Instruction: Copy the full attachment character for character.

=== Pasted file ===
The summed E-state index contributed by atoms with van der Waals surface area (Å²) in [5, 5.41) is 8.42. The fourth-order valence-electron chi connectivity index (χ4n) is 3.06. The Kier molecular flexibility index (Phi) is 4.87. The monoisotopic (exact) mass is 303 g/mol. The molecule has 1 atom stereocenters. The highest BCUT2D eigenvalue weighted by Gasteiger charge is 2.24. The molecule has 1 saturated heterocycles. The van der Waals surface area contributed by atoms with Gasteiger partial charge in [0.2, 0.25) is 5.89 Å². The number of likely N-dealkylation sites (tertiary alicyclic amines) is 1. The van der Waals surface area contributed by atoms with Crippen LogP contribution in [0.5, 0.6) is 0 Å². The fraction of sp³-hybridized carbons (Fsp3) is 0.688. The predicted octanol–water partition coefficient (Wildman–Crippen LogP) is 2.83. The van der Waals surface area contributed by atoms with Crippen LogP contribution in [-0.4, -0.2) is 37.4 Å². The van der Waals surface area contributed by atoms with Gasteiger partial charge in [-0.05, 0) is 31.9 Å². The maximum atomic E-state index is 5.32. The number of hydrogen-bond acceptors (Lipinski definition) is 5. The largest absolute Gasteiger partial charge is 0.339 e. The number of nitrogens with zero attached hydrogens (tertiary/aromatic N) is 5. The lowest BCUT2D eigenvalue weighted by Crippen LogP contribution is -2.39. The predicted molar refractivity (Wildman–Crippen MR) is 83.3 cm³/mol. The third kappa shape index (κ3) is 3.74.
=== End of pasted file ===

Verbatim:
The summed E-state index contributed by atoms with van der Waals surface area (Å²) in [5, 5.41) is 8.42. The fourth-order valence-electron chi connectivity index (χ4n) is 3.06. The Kier molecular flexibility index (Phi) is 4.87. The monoisotopic (exact) mass is 303 g/mol. The molecule has 1 atom stereocenters. The highest BCUT2D eigenvalue weighted by Gasteiger charge is 2.24. The molecule has 1 saturated heterocycles. The van der Waals surface area contributed by atoms with Gasteiger partial charge in [0.2, 0.25) is 5.89 Å². The number of likely N-dealkylation sites (tertiary alicyclic amines) is 1. The van der Waals surface area contributed by atoms with Crippen LogP contribution in [0.5, 0.6) is 0 Å². The fraction of sp³-hybridized carbons (Fsp3) is 0.688. The predicted octanol–water partition coefficient (Wildman–Crippen LogP) is 2.83. The van der Waals surface area contributed by atoms with Crippen LogP contribution in [-0.4, -0.2) is 37.4 Å². The van der Waals surface area contributed by atoms with Gasteiger partial charge in [-0.05, 0) is 31.9 Å². The maximum atomic E-state index is 5.32. The number of hydrogen-bond acceptors (Lipinski definition) is 5. The largest absolute Gasteiger partial charge is 0.339 e. The number of nitrogens with zero attached hydrogens (tertiary/aromatic N) is 5. The lowest BCUT2D eigenvalue weighted by Crippen LogP contribution is -2.39. The predicted molar refractivity (Wildman–Crippen MR) is 83.3 cm³/mol. The third kappa shape index (κ3) is 3.74.